This context is putting extra pressure on families and, to a large extent, women, who are still today often the primary carers. It is important to note that, according to the National Institute of Statistics (INE), women spend an average of four hours a day carrying out care-related duties, compared to two hours for men.

"Teleworking is extremely challenging and hard to balance in this current, highly unusual situation and, as a consequence, it creates enormous strain," said Mayo Fuster, going on to warn that, "If this situation goes on for an extended period, the health of those providing care under these conditions will inevitably suffer and this must be avoided. It is vital to appreciate the need to care for the carers."

In the researcher's opinion, working from home in adverse lockdown conditions will also necessarily lead to a reduction in productivity, a viable solution to which she suggests may be to agree, collectively and with the intervention of the Government, on other complementary measures, such as a reduction in working hours or a lighter workload for those having to juggle teleworking with care responsibilities.


Domestic workers assert their rights

The onset of the pandemic and the imposed state of alarm has resulted in the creation of a variety of organized movements to represent domestic workers, traditionally one of the most vulnerable groups, in order to organize a response and raise awareness of their plight after being overlooked in the initial wave of measures adopted by the Government to alleviate the coronavirus crisis.

The community, made up of some 600,000 people, of which more than 90% are women, spoke out to assert their rights and subsequently successfully managed to secure a subsidy to help those workers who had been made redundant and had their contracts suspended due to the health situation. However, according to the entities representing the collective, these measures fall short of being able to ensure the protection of the workers in this sector given that, according to official statistics, at least a third, equating to a total of 200,000 people, are currently working without a contract.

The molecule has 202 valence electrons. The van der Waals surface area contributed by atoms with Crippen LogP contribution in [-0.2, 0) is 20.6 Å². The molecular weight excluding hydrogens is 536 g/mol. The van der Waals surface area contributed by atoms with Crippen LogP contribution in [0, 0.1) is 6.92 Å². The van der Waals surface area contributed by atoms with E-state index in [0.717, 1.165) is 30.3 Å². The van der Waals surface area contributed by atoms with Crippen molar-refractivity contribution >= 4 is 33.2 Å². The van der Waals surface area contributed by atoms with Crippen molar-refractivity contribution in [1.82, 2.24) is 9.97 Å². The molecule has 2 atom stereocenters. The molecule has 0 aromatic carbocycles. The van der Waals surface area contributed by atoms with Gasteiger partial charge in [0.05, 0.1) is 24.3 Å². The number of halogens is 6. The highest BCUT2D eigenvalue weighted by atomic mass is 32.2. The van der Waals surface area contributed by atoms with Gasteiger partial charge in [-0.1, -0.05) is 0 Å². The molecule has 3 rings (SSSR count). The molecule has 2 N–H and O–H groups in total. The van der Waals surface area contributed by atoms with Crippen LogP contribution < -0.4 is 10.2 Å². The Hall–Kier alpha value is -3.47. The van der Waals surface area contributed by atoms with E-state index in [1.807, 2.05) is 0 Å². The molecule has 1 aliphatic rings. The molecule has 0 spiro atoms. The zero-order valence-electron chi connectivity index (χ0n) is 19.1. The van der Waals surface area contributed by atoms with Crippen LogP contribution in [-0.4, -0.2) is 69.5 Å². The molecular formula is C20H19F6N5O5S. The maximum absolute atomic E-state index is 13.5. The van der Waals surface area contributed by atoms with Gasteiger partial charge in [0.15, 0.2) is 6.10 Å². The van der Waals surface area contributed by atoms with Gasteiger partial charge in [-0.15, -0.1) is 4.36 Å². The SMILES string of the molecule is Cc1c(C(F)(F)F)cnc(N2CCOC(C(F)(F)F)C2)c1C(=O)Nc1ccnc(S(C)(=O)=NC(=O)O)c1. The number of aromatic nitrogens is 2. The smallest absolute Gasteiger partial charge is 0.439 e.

To address this situation, the Asociación Mujeres Migrantes Diversas (Diverse Migrant Women Association) have set up a space for donations to support women who are struggling despite the measures implemented by the Government. The initiative, entitled "Care for your carers", has raised funds of over €18,000 which will be made available to approximately 300 domestic and care workers in the next two months to cover rent, child support and relocation costs.

Other similar recent initiatives include that coordinated by the organization, Trabajadoras No Domesticadas (Workers not Home Helps), which is offering the community free legal advice via the online platform,


Increased gender violence as an economic problem

Another consequence of the lockdown that needs to be considered is the resulting exponential increase in gender-based violence. "Not only do women have to reconcile their working lives with an uneven distribution of care duties, but also with all kinds of abuse (physical, psychological, economic and sexual), which undoubtedly adversely effects the economic model and impacts on the economy," said Fuster, stressing that this violence against women must not be ignored in the plans being put together in the wake of the coronavirus economic crisis.